Wireless Automated Inpatient Monitoring System

 

Falls are listed as the third most common cause of unintentional injury and death in all age groups and the leading cause of death in adults over the age of 65 (Centers for Disease Control and Prevention Injury Center, 2007). Hospital settings can be dangerous, due to factors such as the unfamiliar environment, change in medical conditions and medication side effects. Currently, inpatient falls occur at a rate of 2.3-7 falls per 1,000 patient days, with an estimated cost per fall equaling at least $6,437.

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Figure 1. The wearable node developed for this project

This project aimed at design and development of a wearable device called wireless automated inpatient monitoring system (WAIMS) that can monitor and identify movements of patients in the hospital settings in real-time. If the patient is considered at high-risk of falls, and if they perform certain movements without seeking assistance (e.g., getting out of the bed), the system can notify the care-givers. This project created a complete system that includes wearable nodes, base-stations at the nursing station that provides visual feedback on activities of the patients in real-time and signal processing algorithms for identifying movements. Extensive human subject studies were conducted to validate the system. This includes (N=22) healthy younger subjects at UT-Dallas and UT-Arlington and (N=20) elderly patients at the THR-Plano.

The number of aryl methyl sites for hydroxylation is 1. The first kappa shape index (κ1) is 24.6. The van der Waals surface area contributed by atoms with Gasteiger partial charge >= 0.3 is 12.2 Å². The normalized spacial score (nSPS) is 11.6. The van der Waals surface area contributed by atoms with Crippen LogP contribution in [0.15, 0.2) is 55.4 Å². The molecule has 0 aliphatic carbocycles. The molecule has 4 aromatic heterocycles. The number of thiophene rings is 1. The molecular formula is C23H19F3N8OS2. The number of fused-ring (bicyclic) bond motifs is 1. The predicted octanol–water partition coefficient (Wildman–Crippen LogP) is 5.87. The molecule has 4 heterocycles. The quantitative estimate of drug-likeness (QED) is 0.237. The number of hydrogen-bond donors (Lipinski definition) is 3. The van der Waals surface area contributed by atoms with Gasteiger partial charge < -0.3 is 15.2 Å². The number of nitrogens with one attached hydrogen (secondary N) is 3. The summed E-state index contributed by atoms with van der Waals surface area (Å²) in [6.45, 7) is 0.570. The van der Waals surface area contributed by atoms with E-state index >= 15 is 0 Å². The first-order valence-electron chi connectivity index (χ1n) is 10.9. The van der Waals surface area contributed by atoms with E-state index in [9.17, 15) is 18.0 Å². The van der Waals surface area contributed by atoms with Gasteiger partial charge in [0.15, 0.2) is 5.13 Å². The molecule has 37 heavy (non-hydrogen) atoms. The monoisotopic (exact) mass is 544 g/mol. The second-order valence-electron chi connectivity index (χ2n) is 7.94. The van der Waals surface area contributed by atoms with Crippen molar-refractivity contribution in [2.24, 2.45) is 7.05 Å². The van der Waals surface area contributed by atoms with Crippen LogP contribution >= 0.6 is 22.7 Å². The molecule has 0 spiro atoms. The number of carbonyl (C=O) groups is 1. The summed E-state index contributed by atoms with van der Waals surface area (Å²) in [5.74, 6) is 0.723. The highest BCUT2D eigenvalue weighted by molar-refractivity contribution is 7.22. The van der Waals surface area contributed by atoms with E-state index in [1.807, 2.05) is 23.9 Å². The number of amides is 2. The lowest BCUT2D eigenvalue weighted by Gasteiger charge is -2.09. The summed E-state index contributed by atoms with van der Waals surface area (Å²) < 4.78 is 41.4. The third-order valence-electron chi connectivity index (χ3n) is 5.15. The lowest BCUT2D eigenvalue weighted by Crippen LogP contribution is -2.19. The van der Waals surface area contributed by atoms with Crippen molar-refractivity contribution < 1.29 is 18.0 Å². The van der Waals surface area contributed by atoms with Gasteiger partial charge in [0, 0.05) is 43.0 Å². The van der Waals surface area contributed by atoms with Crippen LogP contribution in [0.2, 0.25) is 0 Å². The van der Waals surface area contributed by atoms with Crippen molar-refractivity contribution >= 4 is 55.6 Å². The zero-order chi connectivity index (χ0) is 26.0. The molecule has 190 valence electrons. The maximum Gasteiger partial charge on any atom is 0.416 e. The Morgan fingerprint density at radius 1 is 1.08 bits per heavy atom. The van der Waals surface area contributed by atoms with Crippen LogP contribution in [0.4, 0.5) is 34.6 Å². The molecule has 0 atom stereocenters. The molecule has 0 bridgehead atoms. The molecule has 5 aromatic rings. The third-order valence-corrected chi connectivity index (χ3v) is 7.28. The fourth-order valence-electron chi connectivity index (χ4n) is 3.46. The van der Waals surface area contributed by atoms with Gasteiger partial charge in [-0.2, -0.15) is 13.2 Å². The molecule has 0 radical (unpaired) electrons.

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The project has ended, and the operation and the effectiveness of the system were successfully demonstrated; in addition, the outcome of this project has led to an NIH sponsored study. The NIH award is focused on creating a biofeedback system that will measure sway and gait measures and train users to reduce excessive sway when walking, with the goal to reduce the risks of falls. The study was funded for $366K over duration of three years.

 

Figure 2. The graphical user interface (GUI) on nursing station showing the movements in real-time

 

 

Publications, Patents filed, additional funding secured for each project

  • Jerry Mannil, Mohammad-Mahdi Bidmeshki, Roozbeh Jafari, Rejection of Irrelevant Human Actions in Real-time Hidden Markov Model Based Recognition Systems for Wearable Computers, ACM International Conference on Wireless Health, October 10-13, 2011, San Diego, CA.
  • Nimish Kale, Jaeseong Lee, Reza Lotfian and Roozbeh Jafari, Impact of Sensor Misplacement on Dynamic Time Warping Based Human Activity Recognition Using Wearable Computers, ACM International Conference on Wireless Health, October 23-25, 2012, San Diego, CA.
  • The Impact of Vibrotactile Biofeedback on the Excessive Walking Sway and the Postural Control in Elderly, Omid Dehzangi, Zheng Zhao, Mohammad-Mahdi Bidmeshki, John Biggan, Christopher Ray, Roozbeh Jafari, ACM International Conference on Wireless Health, November 1-3, 2013, Baltimore, MD.

 

TexasMRC grant program provides a unique opportunity to identify projects that are of interest to the health-care providers, industry and academia. This will lead sponsored projects that not only have a strong basic research component; but are also in line with the needs and priorities of health-care providers and industry.

We would like to thank Ms. Lauren Braunfeld, Ms. Ashley Jones, Mr. Daniel Gonzalez, and Ms. Tamara Plant for their efforts and support conducting the human subject investigation at the THR Plano.

Primary Investigators:

Roozbeh Jafari (UTD)
Christopher Ray (UTA)
Mike Motes (UTA)
David Keller (UTA)
John Hart (UTD)

 

 

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